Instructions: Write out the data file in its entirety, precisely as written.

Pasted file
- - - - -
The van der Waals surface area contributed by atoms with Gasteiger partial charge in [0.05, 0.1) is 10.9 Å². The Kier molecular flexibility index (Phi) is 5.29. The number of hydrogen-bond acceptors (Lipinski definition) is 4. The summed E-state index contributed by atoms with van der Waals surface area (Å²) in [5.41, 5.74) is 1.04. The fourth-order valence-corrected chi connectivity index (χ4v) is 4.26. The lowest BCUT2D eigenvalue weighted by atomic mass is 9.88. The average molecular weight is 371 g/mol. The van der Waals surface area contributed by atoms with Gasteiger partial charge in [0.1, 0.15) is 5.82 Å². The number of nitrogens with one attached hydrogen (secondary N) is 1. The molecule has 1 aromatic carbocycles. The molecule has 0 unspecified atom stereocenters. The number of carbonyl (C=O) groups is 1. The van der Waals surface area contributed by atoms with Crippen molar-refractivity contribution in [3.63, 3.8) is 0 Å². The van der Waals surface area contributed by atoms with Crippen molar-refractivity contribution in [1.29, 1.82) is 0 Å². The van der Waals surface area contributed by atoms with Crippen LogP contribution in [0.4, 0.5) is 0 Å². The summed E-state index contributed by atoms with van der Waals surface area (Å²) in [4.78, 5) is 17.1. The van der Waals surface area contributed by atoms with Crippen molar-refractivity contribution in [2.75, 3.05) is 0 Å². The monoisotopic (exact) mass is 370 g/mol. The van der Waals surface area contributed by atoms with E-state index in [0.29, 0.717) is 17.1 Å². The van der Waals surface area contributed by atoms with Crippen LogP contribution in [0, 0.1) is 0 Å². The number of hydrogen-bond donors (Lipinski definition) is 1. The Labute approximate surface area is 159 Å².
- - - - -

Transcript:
The van der Waals surface area contributed by atoms with Gasteiger partial charge in [0.05, 0.1) is 10.9 Å². The Kier molecular flexibility index (Phi) is 5.29. The number of hydrogen-bond acceptors (Lipinski definition) is 4. The summed E-state index contributed by atoms with van der Waals surface area (Å²) in [5.41, 5.74) is 1.04. The fourth-order valence-corrected chi connectivity index (χ4v) is 4.26. The lowest BCUT2D eigenvalue weighted by atomic mass is 9.88. The average molecular weight is 371 g/mol. The van der Waals surface area contributed by atoms with Gasteiger partial charge in [0.1, 0.15) is 5.82 Å². The number of nitrogens with one attached hydrogen (secondary N) is 1. The molecule has 1 aromatic carbocycles. The molecule has 0 unspecified atom stereocenters. The number of carbonyl (C=O) groups is 1. The van der Waals surface area contributed by atoms with Crippen molar-refractivity contribution in [3.63, 3.8) is 0 Å². The van der Waals surface area contributed by atoms with Crippen molar-refractivity contribution in [1.29, 1.82) is 0 Å². The van der Waals surface area contributed by atoms with Crippen LogP contribution in [0.4, 0.5) is 0 Å². The summed E-state index contributed by atoms with van der Waals surface area (Å²) in [4.78, 5) is 17.1. The van der Waals surface area contributed by atoms with Crippen molar-refractivity contribution in [2.75, 3.05) is 0 Å². The monoisotopic (exact) mass is 370 g/mol. The van der Waals surface area contributed by atoms with E-state index in [0.29, 0.717) is 17.1 Å². The van der Waals surface area contributed by atoms with Crippen LogP contribution in [0, 0.1) is 0 Å². The number of hydrogen-bond donors (Lipinski definition) is 1. The Labute approximate surface area is 159 Å².